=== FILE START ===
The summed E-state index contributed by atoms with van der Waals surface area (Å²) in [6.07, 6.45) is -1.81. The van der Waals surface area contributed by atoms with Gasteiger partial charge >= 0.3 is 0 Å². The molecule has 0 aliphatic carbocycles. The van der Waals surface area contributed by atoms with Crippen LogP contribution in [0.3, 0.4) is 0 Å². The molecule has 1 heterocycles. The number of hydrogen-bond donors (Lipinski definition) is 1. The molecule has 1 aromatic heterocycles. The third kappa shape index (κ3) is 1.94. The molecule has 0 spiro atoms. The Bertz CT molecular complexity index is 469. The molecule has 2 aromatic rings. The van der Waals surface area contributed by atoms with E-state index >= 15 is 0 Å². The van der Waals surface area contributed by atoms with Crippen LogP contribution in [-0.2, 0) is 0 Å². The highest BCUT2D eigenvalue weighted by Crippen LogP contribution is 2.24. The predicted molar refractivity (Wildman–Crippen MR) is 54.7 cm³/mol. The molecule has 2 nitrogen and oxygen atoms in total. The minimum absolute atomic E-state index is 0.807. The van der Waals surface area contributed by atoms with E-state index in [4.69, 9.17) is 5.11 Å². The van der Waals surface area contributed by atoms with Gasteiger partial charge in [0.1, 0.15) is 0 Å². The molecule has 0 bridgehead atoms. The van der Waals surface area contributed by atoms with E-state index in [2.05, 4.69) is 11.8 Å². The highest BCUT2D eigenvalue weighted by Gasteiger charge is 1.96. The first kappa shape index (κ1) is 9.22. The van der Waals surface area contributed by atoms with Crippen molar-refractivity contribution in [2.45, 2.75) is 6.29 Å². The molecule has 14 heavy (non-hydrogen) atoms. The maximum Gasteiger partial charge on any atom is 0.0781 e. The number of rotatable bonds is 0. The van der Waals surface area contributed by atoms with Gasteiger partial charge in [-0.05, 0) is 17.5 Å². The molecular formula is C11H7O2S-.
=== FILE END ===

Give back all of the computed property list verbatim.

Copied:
The summed E-state index contributed by atoms with van der Waals surface area (Å²) in [6.07, 6.45) is -1.81. The van der Waals surface area contributed by atoms with Gasteiger partial charge >= 0.3 is 0 Å². The molecule has 0 aliphatic carbocycles. The van der Waals surface area contributed by atoms with Crippen LogP contribution in [0.3, 0.4) is 0 Å². The molecule has 1 heterocycles. The number of hydrogen-bond donors (Lipinski definition) is 1. The molecule has 1 aromatic heterocycles. The third kappa shape index (κ3) is 1.94. The molecule has 0 spiro atoms. The Bertz CT molecular complexity index is 469. The molecule has 2 aromatic rings. The van der Waals surface area contributed by atoms with E-state index >= 15 is 0 Å². The van der Waals surface area contributed by atoms with Crippen LogP contribution in [-0.2, 0) is 0 Å². The highest BCUT2D eigenvalue weighted by Crippen LogP contribution is 2.24. The predicted molar refractivity (Wildman–Crippen MR) is 54.7 cm³/mol. The molecule has 2 nitrogen and oxygen atoms in total. The minimum absolute atomic E-state index is 0.807. The van der Waals surface area contributed by atoms with E-state index in [4.69, 9.17) is 5.11 Å². The van der Waals surface area contributed by atoms with Gasteiger partial charge in [0.1, 0.15) is 0 Å². The molecule has 0 bridgehead atoms. The van der Waals surface area contributed by atoms with E-state index in [2.05, 4.69) is 11.8 Å². The highest BCUT2D eigenvalue weighted by Gasteiger charge is 1.96. The first kappa shape index (κ1) is 9.22. The van der Waals surface area contributed by atoms with Crippen molar-refractivity contribution in [2.45, 2.75) is 6.29 Å². The molecule has 14 heavy (non-hydrogen) atoms. The maximum Gasteiger partial charge on any atom is 0.0781 e. The number of rotatable bonds is 0. The van der Waals surface area contributed by atoms with Gasteiger partial charge in [-0.05, 0) is 17.5 Å². The molecular formula is C11H7O2S-.